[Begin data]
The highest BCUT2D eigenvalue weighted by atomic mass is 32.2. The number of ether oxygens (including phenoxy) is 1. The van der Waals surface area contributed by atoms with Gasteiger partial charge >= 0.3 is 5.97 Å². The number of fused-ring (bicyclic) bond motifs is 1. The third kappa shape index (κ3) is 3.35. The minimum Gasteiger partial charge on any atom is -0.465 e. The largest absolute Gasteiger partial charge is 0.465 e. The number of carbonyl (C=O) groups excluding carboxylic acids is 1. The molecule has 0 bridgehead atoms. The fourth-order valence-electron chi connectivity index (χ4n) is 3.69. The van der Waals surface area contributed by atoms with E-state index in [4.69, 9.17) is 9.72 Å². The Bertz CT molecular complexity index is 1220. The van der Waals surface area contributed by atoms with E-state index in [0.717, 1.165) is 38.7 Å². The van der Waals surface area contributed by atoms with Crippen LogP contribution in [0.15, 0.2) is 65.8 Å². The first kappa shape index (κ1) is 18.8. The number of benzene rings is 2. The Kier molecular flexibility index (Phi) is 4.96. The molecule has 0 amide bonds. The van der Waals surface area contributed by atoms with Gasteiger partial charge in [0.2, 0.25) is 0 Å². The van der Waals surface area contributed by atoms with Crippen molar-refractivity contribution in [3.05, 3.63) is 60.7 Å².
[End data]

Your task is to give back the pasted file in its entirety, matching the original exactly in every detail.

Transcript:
The highest BCUT2D eigenvalue weighted by atomic mass is 32.2. The number of ether oxygens (including phenoxy) is 1. The van der Waals surface area contributed by atoms with Gasteiger partial charge >= 0.3 is 5.97 Å². The number of fused-ring (bicyclic) bond motifs is 1. The third kappa shape index (κ3) is 3.35. The minimum Gasteiger partial charge on any atom is -0.465 e. The largest absolute Gasteiger partial charge is 0.465 e. The number of carbonyl (C=O) groups excluding carboxylic acids is 1. The molecule has 0 bridgehead atoms. The fourth-order valence-electron chi connectivity index (χ4n) is 3.69. The van der Waals surface area contributed by atoms with E-state index in [4.69, 9.17) is 9.72 Å². The Bertz CT molecular complexity index is 1220. The van der Waals surface area contributed by atoms with E-state index in [0.717, 1.165) is 38.7 Å². The van der Waals surface area contributed by atoms with Crippen LogP contribution in [0.15, 0.2) is 65.8 Å². The first kappa shape index (κ1) is 18.8. The number of benzene rings is 2. The Kier molecular flexibility index (Phi) is 4.96. The molecule has 0 amide bonds. The van der Waals surface area contributed by atoms with Gasteiger partial charge in [0.2, 0.25) is 0 Å². The van der Waals surface area contributed by atoms with Crippen molar-refractivity contribution in [3.05, 3.63) is 60.7 Å².